He said also said that, “If there was any contact before, well the records will show whether that was so or not but from my recollections most of the time when we spoke was after the incident took place so I don’t think there is need for any speculation to take place about whether the minister was in touch…I was in touch with him and we did speak so I would like to put that to rest lest there be any speculation or suspicion that somebody is trying to cover up anything.”

GINA said the minister also explained that he generally makes contact with persons below the level of the commissioner as it pertains to him carrying out his roles and responsibility as Home Affairs Minister. Brumell had told the commission that he was aware of instances where the minister would contact ranks below him.

“I think also a question was raised about me making contact with persons below the commissioner of police. I do make contact from time to time with ranks below the commissioner of police particularly at the commander level, assistant commissioner level. Very rarely I would speak to persons below the level of the divisional commander,” Rohee was quoted as saying.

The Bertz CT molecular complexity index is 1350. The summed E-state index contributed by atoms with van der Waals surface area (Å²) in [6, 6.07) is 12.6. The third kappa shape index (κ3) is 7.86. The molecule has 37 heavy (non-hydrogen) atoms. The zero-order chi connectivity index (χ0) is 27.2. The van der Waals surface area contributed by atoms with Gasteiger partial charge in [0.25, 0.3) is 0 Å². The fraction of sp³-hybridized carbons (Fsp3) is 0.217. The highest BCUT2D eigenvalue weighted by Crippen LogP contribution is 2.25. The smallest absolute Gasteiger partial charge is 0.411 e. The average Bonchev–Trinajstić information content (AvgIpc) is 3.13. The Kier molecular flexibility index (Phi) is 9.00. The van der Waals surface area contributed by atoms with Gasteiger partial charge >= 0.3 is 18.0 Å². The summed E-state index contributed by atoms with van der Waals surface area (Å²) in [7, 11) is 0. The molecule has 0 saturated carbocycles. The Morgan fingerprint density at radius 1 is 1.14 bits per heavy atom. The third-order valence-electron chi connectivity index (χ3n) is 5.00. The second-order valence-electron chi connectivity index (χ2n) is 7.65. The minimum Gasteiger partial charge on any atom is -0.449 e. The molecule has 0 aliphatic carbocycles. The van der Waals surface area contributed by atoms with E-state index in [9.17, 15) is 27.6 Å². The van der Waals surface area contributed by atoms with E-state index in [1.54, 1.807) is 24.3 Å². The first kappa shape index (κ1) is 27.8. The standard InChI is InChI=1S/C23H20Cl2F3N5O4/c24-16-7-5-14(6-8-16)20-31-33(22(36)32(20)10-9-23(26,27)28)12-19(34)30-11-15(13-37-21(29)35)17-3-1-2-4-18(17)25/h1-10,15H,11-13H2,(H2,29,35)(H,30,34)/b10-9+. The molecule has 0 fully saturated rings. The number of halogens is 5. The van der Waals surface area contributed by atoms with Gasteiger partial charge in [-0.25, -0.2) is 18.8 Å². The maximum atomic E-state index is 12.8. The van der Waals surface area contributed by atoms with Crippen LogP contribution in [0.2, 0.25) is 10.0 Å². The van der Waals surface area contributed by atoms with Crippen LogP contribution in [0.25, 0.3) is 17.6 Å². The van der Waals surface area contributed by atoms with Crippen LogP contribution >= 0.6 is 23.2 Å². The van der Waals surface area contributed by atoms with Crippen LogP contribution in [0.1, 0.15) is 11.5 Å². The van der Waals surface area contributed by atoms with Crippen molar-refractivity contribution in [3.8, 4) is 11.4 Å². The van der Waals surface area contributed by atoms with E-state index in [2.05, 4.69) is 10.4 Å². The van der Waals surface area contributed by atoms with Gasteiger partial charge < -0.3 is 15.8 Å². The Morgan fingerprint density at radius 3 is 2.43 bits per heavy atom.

“There are many times I would call the commissioner and he would not be available because of his responsibility and if he is not available then I would then go to the next level which is the commander of the division and if the commander of the division is not there then I would speak to the second. That’s the lowest I would go and I think all of this is a fulfilment of my responsibilities,” the minister also said.

A few days after the shootings, Rohee during a special programme on the Linden protests had said that prior to the July 18 incident, he had held discussions with senior officials and he was given the assurance that live rounds were not going to be used by the police in deterring the Linden protestors. He had also denied allegations that he was giving instructions to ranks at Linden via a radio system on what actions to take on the day of the shootings. He had explained there is no way that a handheld radio in Georgetown can connect onto the frequency of the radio network in the mining town, GINA had reported at the time.

Chief Executive Officer of Digicel Gregory Deane also produced records to the COI and he said that he was asked to provide records for 661-9490. He said he did not have information about who the number was registered to because he was not asked to provide that. While being questioned by Hughes, Deane said that he was asked for incoming and outgoing calls between 5.47 pm and 6.48 pm on July 18 for that number. Hughes said that he would be tendering a copy of a printout of the records and will go through them at a later date, since many numbers were listed.